Floyd Jefferson Carter Sr.
November 2, 1922 – March 8, 2018
Class: 46-A-TE
Graduation Date: 3/23/1946
Service # T146021

Carter spanned history, from serving in the U.S. military despite discrimination in World War II to tours in two more wars — and a long career as a police detective in New York City. Carter spent 27 years with the NYPD, where his duties included guarding visiting heads of state, including Cuban leader Fidel Castro and Soviet head Nikita Khrushchev.

After he became a police officer in 1953, Carter quickly rose to the rank of detective; he retired from the NYPD in 1980.

He rose to the rank of Air Force lieutenant colonel years after joining the group of African-American pilots at Tuskegee, according to the Daily News. It was there that he met his wife Artherine, who was working as part of an all- female repair crew. Carter wooed her on several dates in his plane, and they were married at the air base in 1945.

In addition to serving during World War II, Carter flew during the Korean and Vietnam wars and led the first squadron of supply-laden planes into Berlin during the famed Cold War airlift of 1948-49.

During the Tet Offensive, Carter flew U.S. troops and supplies into South Vietnam.

“He’s got a little history,” said Floyd Jr. “We were blessed, we sure were. He went from what I call the outhouse to the fine house. The Lord blessed him.”

Carter retired from the U.S. Air Force Reserves in the early 1970s as a lieutenant colonel, having served in World War II, Korea and Vietnam. In the final years of his more than 30-year career, he made history again as “the first African American commander of a heavy jet transport squadron,” as Flying magazine reported in 2009.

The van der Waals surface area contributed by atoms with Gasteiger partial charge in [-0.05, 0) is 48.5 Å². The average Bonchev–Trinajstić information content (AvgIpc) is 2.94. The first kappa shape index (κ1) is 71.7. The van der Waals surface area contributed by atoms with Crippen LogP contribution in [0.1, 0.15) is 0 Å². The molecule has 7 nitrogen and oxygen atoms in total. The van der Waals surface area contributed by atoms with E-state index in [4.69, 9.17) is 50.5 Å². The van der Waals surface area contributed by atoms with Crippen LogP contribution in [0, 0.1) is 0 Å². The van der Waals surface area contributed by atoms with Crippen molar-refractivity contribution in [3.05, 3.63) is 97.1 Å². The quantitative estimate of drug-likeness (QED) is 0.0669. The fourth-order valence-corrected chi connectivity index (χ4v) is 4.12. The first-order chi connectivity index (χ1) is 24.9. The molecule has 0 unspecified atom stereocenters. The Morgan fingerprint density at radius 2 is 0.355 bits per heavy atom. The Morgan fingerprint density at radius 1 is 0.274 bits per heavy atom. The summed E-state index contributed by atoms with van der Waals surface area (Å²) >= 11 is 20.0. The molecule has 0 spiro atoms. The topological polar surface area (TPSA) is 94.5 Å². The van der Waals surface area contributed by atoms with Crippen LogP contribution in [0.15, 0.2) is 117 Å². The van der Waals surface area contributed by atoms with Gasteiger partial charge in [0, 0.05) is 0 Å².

In an interview for that article in Flying, Carter spoke about the discrimination he and his fellow cadets faced during their training at the Tuskegee Army Air Field in Alabama. The conditions were a main reason cadets exited the program. Carter said he only reacted once — by buzzing Alabama’s Capitol building during a speech by the governor, whom he called “extremely racist.”

From Flying, in 2009:

“So I took that B-25 to Montgomery … it was only about 30 miles away,’ Carter said. A broad, impish grin spread across the elderly man’s face as he recalled the incident, all these years later. ‘It was night, so I knew nobody would see my numbers. And I took that B-25 down low, and I turned up the power, and then I turned up the props.’ He paused. ‘And you know,’ he said, ‘when you turn up the props on a B-25, it really makes some noise!’ He chuckled, remembering. ‘And then I flew right over the top of that building, just to disturb his speech.’ “

The Tuskegee Airmen were honored in 2007 with the Congressional Gold Medal by President George W. Bush.

In 2012, Carter joined “Star Wars” filmmaker George Lucas for a screening of his film “Red Tails” about the Tuskegee Airmen — the first black aviators in the U.S. military, trained in Alabama as a segregated unit.

AP News
The Black Doctor


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